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Welfare Reform on the Web (May 2010): Welfare state - UK

Between the estate and the state: struggling to be a 'good' mother

C. Vincent, S.J. Ball and A. Braun

British Journal of Sociology of Education, vol.31, 2010, p. 123-138

This research demonstrates that working class mothers are vulnerable to media and political criticism whether or not they engage in paid work. If they stay at home, they are mostly on benefits, dependent, not economically productive and therefore not 'good' citizens. Moreover, they also fail to live up to the current ideal of intensive, sensitive parenting promulgated by health visitors, Sure Start workers and childrearing advice books. However, if they work, given that they are mostly in jobs with little in the way of flexibility or autonomy, they are open to charges of not spending enough time with their children.

Brown: I will end 'take it or leave it' public services

P. Wintour and N. Watt

The Guardian, Apr. 12th 2010, p.16-17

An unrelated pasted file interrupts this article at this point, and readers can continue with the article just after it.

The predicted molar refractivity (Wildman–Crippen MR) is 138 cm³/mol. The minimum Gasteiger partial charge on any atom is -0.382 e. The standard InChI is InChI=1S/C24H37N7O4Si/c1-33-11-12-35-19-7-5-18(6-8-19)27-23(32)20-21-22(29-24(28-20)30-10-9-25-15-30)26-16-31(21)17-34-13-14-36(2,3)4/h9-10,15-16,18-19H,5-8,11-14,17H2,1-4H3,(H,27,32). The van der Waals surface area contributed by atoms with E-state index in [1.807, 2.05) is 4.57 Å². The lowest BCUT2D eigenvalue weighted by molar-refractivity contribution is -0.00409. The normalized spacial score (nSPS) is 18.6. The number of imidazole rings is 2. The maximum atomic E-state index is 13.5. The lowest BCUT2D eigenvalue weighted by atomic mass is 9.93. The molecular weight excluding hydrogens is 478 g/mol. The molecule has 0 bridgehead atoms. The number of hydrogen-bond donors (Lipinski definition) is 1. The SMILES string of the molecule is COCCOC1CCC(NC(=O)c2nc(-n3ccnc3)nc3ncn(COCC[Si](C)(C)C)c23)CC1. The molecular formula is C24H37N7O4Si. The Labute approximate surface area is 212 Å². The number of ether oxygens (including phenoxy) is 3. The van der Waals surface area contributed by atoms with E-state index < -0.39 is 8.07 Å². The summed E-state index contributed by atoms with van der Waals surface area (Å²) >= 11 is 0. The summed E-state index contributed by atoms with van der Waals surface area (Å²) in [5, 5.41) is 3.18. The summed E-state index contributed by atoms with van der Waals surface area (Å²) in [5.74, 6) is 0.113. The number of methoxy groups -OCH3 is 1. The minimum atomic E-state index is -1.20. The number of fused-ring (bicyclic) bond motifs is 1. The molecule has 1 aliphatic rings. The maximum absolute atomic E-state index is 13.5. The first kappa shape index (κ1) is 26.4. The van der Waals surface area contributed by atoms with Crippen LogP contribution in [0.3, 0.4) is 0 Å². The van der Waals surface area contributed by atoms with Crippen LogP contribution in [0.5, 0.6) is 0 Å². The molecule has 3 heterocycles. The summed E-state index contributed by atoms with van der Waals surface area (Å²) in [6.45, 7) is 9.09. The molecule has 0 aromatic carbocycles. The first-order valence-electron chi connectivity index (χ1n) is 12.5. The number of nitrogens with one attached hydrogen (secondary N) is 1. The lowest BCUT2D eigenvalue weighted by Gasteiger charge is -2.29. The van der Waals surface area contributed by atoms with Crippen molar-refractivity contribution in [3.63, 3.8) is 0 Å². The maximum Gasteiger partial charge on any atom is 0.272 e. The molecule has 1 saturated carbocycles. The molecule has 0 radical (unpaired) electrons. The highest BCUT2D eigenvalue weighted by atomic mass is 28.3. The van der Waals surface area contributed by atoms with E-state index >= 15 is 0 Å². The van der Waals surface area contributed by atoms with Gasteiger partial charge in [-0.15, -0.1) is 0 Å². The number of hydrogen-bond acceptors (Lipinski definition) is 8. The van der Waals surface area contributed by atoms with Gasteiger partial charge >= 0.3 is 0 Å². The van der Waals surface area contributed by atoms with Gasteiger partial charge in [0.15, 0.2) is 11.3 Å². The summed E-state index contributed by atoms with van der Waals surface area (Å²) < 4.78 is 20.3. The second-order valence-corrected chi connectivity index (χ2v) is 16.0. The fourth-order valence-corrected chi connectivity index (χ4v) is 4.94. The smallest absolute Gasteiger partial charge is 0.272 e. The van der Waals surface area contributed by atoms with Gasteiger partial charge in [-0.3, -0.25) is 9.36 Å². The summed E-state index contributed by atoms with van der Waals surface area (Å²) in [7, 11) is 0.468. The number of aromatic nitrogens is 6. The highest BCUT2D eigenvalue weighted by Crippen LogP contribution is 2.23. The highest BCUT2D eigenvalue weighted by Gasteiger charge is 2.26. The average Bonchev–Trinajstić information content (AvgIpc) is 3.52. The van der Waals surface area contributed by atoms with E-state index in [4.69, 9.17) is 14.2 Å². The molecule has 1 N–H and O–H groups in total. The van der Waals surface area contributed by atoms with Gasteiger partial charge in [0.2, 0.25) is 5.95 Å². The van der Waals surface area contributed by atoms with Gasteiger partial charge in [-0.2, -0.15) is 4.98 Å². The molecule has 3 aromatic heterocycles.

Labour's election manifesto includes proposals to allow failing hospitals, schools and police forces to be taken over by the private sector. Services will have to be 'personal, accountable and tailored to (users') needs'.

Third sector steps up service provision - but at what price?

D. Williams

Public Finance, Mar. 5th-11th 2010

The fiscal crisis in the UK could lead to charities and social enterprises taking a leading role in the provision of public services such as social care, offender rehabilitation, and substance misuse treatment. However there are concerns about deteriorating pay and conditions of third sector staff, job insecurity due to short term contracts, and underlying financial problems at some large charities.

Town halls to bear brunt of 600,000 public sector job cuts, economists warn

J. Shermain and G. Gilmore

The Times, Apr. 21st 2010, pp.12-13

Economists from the Chartered Institute of Personnel and Development (CIPD) warn over 250,000 jobs in local government will disappear, plus 100,000 in the NHS and 10,000 in the civil service and quangos over the next five years, no matter which party wins the general election, in order to meet the target for cutting the public sector spending deficit.

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